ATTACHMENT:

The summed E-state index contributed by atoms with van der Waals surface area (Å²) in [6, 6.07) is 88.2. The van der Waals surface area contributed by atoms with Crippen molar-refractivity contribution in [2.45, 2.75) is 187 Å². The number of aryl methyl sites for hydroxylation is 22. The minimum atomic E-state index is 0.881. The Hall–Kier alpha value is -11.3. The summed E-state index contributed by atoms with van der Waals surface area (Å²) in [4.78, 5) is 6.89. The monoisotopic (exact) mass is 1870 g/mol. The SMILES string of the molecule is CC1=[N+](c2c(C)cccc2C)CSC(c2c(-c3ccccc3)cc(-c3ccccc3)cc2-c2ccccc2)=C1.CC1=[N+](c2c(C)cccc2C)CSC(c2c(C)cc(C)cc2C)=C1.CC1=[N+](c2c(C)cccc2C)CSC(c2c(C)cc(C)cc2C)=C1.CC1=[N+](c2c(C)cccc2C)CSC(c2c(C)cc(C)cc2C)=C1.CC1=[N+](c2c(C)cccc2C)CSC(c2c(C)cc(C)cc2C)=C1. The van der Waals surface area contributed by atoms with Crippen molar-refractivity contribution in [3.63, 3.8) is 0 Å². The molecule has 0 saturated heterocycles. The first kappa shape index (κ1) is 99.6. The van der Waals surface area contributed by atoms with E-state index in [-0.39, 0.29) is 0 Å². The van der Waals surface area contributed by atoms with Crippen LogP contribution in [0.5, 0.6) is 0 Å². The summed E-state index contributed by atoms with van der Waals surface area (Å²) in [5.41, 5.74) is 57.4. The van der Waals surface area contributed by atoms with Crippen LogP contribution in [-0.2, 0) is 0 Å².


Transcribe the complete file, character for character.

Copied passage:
The summed E-state index contributed by atoms with van der Waals surface area (Å²) in [6, 6.07) is 88.2. The van der Waals surface area contributed by atoms with Crippen molar-refractivity contribution in [2.45, 2.75) is 187 Å². The number of aryl methyl sites for hydroxylation is 22. The minimum atomic E-state index is 0.881. The Hall–Kier alpha value is -11.3. The summed E-state index contributed by atoms with van der Waals surface area (Å²) in [4.78, 5) is 6.89. The monoisotopic (exact) mass is 1870 g/mol. The SMILES string of the molecule is CC1=[N+](c2c(C)cccc2C)CSC(c2c(-c3ccccc3)cc(-c3ccccc3)cc2-c2ccccc2)=C1.CC1=[N+](c2c(C)cccc2C)CSC(c2c(C)cc(C)cc2C)=C1.CC1=[N+](c2c(C)cccc2C)CSC(c2c(C)cc(C)cc2C)=C1.CC1=[N+](c2c(C)cccc2C)CSC(c2c(C)cc(C)cc2C)=C1.CC1=[N+](c2c(C)cccc2C)CSC(c2c(C)cc(C)cc2C)=C1. The van der Waals surface area contributed by atoms with Crippen molar-refractivity contribution in [3.63, 3.8) is 0 Å². The molecule has 0 saturated heterocycles. The first kappa shape index (κ1) is 99.6. The van der Waals surface area contributed by atoms with E-state index in [-0.39, 0.29) is 0 Å². The van der Waals surface area contributed by atoms with Crippen LogP contribution in [0.5, 0.6) is 0 Å². The summed E-state index contributed by atoms with van der Waals surface area (Å²) in [5.41, 5.74) is 57.4. The van der Waals surface area contributed by atoms with Crippen LogP contribution in [-0.2, 0) is 0 Å².